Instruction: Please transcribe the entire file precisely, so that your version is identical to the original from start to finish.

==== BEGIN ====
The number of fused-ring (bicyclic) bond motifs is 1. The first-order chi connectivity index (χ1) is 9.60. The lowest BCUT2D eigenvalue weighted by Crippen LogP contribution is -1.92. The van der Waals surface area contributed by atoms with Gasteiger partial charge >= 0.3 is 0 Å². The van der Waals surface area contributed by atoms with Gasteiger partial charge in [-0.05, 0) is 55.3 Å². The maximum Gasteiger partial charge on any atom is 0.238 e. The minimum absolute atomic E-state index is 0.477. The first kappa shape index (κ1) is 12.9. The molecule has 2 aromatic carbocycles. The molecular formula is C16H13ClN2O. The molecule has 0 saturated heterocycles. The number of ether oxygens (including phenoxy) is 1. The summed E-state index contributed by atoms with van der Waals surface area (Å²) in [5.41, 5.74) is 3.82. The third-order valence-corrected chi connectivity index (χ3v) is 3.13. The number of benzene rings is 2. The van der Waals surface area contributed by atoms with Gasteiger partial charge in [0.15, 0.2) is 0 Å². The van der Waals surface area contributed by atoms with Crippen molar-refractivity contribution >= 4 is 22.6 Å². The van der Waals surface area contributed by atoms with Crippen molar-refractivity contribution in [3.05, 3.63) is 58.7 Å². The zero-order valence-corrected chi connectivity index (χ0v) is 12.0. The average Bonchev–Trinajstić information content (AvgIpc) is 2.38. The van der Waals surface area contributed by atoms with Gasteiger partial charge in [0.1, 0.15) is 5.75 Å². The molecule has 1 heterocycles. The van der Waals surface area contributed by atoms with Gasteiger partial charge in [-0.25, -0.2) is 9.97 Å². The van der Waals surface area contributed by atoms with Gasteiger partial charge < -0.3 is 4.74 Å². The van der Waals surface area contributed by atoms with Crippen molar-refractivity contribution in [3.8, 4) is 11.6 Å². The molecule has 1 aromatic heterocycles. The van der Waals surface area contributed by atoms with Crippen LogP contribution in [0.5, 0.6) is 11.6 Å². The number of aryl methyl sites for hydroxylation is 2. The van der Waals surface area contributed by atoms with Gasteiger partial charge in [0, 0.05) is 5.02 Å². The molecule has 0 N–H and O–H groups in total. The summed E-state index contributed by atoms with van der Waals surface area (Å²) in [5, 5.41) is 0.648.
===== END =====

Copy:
The number of fused-ring (bicyclic) bond motifs is 1. The first-order chi connectivity index (χ1) is 9.60. The lowest BCUT2D eigenvalue weighted by Crippen LogP contribution is -1.92. The van der Waals surface area contributed by atoms with Gasteiger partial charge >= 0.3 is 0 Å². The van der Waals surface area contributed by atoms with Gasteiger partial charge in [-0.05, 0) is 55.3 Å². The maximum Gasteiger partial charge on any atom is 0.238 e. The minimum absolute atomic E-state index is 0.477. The first kappa shape index (κ1) is 12.9. The molecule has 2 aromatic carbocycles. The molecular formula is C16H13ClN2O. The molecule has 0 saturated heterocycles. The number of ether oxygens (including phenoxy) is 1. The summed E-state index contributed by atoms with van der Waals surface area (Å²) in [5.41, 5.74) is 3.82. The third-order valence-corrected chi connectivity index (χ3v) is 3.13. The number of benzene rings is 2. The van der Waals surface area contributed by atoms with Gasteiger partial charge in [0.15, 0.2) is 0 Å². The van der Waals surface area contributed by atoms with Crippen molar-refractivity contribution >= 4 is 22.6 Å². The van der Waals surface area contributed by atoms with Crippen molar-refractivity contribution in [3.05, 3.63) is 58.7 Å². The zero-order valence-corrected chi connectivity index (χ0v) is 12.0. The average Bonchev–Trinajstić information content (AvgIpc) is 2.38. The van der Waals surface area contributed by atoms with Gasteiger partial charge in [0.1, 0.15) is 5.75 Å². The molecule has 1 heterocycles. The van der Waals surface area contributed by atoms with Gasteiger partial charge in [-0.25, -0.2) is 9.97 Å². The van der Waals surface area contributed by atoms with Gasteiger partial charge < -0.3 is 4.74 Å². The van der Waals surface area contributed by atoms with Crippen molar-refractivity contribution in [3.8, 4) is 11.6 Å². The molecule has 1 aromatic heterocycles. The van der Waals surface area contributed by atoms with Crippen LogP contribution in [0.5, 0.6) is 11.6 Å². The number of aryl methyl sites for hydroxylation is 2. The van der Waals surface area contributed by atoms with Gasteiger partial charge in [0, 0.05) is 5.02 Å². The molecule has 0 N–H and O–H groups in total. The summed E-state index contributed by atoms with van der Waals surface area (Å²) in [5, 5.41) is 0.648.